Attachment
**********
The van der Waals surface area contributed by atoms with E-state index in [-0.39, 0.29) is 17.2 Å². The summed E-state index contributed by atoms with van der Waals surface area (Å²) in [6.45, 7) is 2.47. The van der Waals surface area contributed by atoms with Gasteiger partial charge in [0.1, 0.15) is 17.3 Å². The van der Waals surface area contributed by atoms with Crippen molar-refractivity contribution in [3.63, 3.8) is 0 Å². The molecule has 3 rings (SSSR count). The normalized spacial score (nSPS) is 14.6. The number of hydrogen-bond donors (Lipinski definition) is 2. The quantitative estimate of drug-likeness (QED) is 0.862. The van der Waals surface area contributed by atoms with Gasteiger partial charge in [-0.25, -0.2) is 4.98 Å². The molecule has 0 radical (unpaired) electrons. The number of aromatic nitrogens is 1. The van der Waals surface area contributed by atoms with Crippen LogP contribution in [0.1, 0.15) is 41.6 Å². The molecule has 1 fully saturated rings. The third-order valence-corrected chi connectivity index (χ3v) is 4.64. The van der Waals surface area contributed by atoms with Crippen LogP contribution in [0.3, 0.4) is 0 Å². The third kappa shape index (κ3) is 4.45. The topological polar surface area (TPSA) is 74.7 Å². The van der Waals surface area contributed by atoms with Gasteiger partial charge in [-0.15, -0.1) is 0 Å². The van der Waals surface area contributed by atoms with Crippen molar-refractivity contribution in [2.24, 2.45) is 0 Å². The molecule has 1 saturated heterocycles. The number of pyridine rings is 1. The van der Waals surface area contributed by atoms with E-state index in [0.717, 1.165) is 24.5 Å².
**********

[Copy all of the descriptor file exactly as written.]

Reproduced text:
The van der Waals surface area contributed by atoms with E-state index in [-0.39, 0.29) is 17.2 Å². The summed E-state index contributed by atoms with van der Waals surface area (Å²) in [6.45, 7) is 2.47. The van der Waals surface area contributed by atoms with Gasteiger partial charge in [0.1, 0.15) is 17.3 Å². The van der Waals surface area contributed by atoms with Crippen molar-refractivity contribution in [3.63, 3.8) is 0 Å². The molecule has 3 rings (SSSR count). The normalized spacial score (nSPS) is 14.6. The number of hydrogen-bond donors (Lipinski definition) is 2. The quantitative estimate of drug-likeness (QED) is 0.862. The van der Waals surface area contributed by atoms with Gasteiger partial charge in [-0.25, -0.2) is 4.98 Å². The molecule has 0 radical (unpaired) electrons. The number of aromatic nitrogens is 1. The van der Waals surface area contributed by atoms with Crippen LogP contribution in [0.1, 0.15) is 41.6 Å². The molecule has 1 fully saturated rings. The third-order valence-corrected chi connectivity index (χ3v) is 4.64. The van der Waals surface area contributed by atoms with Crippen LogP contribution in [0.3, 0.4) is 0 Å². The third kappa shape index (κ3) is 4.45. The topological polar surface area (TPSA) is 74.7 Å². The van der Waals surface area contributed by atoms with Gasteiger partial charge in [-0.15, -0.1) is 0 Å². The van der Waals surface area contributed by atoms with Crippen molar-refractivity contribution in [2.24, 2.45) is 0 Å². The molecule has 1 saturated heterocycles. The number of pyridine rings is 1. The van der Waals surface area contributed by atoms with E-state index in [0.717, 1.165) is 24.5 Å².